Cait's Copenhagen Marathon Weekend

It seems that even weekends when I am going away for a quick city break, I cannot escape marathons. Last weekend (19th-22nd May 2017) I headed to Denmark for a weekend break in Copenhagen. My boyfriend just so happened to be taking part in the Copenhagen Marathon whilst we were out there (yes, I was slightly jealous I wasn’t running!). So after an amazing weekend, I thought I would tell you guys all about it!

Just like a Choose a Challenge marathon weekend we departed from London early Friday afternoon arriving into Copenhagen early that evening. Heading straight for the city centre we purchased a 72-hour travel card for 200DKK (£23.17) this would allow us to use all types of public transport in the city throughout our stay. We mainly used the tube and the metro.

For me, everything revolves around eating good food whilst away so we head straight for Torvehallerne which was en route to our accommodation. Torvehallerne (right by Norreport Metro Station) is one of many food halls where there are over 60 food stands serving all types of food and drinks. It is also the perfect place to grab food and watch the sun go down on the Dronning Louises Bridge. We shared a plate of Sushi from Sushi lovers and also grabbed a pizza from Gorm. Torvehallerne has everything, not just food to go! From fresh fish stands, local butcher stalls, seasonal vegetables, and alcoholic beverages. It’s a food lovers dream!

Where I stayed? 
I stayed in an Airbnb just out of the city centre about a 10-minute walk from Norrebro.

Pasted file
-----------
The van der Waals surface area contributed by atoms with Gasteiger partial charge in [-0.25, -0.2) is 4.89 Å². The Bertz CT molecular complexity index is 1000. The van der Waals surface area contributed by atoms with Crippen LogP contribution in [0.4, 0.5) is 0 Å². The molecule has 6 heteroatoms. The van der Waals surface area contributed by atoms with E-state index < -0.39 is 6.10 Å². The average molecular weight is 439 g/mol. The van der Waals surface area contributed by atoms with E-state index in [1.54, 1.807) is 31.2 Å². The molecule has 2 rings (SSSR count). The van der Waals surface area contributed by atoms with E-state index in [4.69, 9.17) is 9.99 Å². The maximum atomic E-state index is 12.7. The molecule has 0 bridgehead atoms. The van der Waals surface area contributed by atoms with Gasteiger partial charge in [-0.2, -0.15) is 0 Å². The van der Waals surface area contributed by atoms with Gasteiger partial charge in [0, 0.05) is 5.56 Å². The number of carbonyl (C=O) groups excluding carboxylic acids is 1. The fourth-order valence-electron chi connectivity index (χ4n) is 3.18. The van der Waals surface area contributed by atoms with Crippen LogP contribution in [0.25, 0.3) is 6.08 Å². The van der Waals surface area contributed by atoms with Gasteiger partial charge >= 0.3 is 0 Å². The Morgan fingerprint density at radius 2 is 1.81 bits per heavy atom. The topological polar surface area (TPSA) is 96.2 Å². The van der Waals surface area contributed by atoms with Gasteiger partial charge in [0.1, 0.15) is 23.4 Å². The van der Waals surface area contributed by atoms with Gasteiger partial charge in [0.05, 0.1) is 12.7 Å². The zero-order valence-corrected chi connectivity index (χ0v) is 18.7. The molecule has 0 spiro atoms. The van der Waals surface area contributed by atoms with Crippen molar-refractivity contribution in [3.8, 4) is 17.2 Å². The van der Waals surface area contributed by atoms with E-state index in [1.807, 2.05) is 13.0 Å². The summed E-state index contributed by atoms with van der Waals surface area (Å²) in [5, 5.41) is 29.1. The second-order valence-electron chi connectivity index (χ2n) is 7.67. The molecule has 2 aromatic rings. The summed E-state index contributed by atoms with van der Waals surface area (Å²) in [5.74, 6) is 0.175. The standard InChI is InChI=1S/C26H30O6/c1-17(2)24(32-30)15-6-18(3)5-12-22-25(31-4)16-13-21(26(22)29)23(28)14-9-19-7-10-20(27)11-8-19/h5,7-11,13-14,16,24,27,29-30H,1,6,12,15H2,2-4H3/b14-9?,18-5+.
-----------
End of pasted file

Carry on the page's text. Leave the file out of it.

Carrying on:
As this, for me at least, was a holiday I had a well-deserved lie in before grabbing a coffee and heading to the marathon expo. Situated right next to FC. Kobenhavn the expo consisted of a range of large marquee-style tents. After picking up the race bib and finisher’s t-shirt we wandered around the stalls at the expo. There were stalls from Nike, New Balance, and Nutramino. Which was my favourite stall as it had its own DJ and lots of free tasters of different protein bars. Of course, there was the wall of names, a feature of most marathon expos, with the task of finding your name among the 10,000 plus runners. 

The city itself feels very European with the streets and their cycle lanes reminding me of Amsterdam. After the expo, we grabbed a danish pastry (of course!) and headed to Rosenborg Castle which houses the crown jewels of Denmark. Whilst we didn’t go inside we did spend some time in the King’s Gardens watching the guards and other tourists have a photo shoot in front of the castle.

Luckily, I have a friend who lives in Copenhagen who recommended lots of food places to try over the weekend. One of which was on Papirøen, translating as Paper Island, which is where we headed for a late lunch. Housing a street food market, you are spoilt for choice with food from all over the world. I wandered around the building at least twice before deciding what to have. I went to Fala-Fala and grabbed a falafel, pita and chips with hummus. And for dessert, we shared a traditional Danish apple cake from Ishytten.  We ate outside the food hall in the sunshine overlooking the city’s waterfront. It is definitely a place you could spend all afternoon.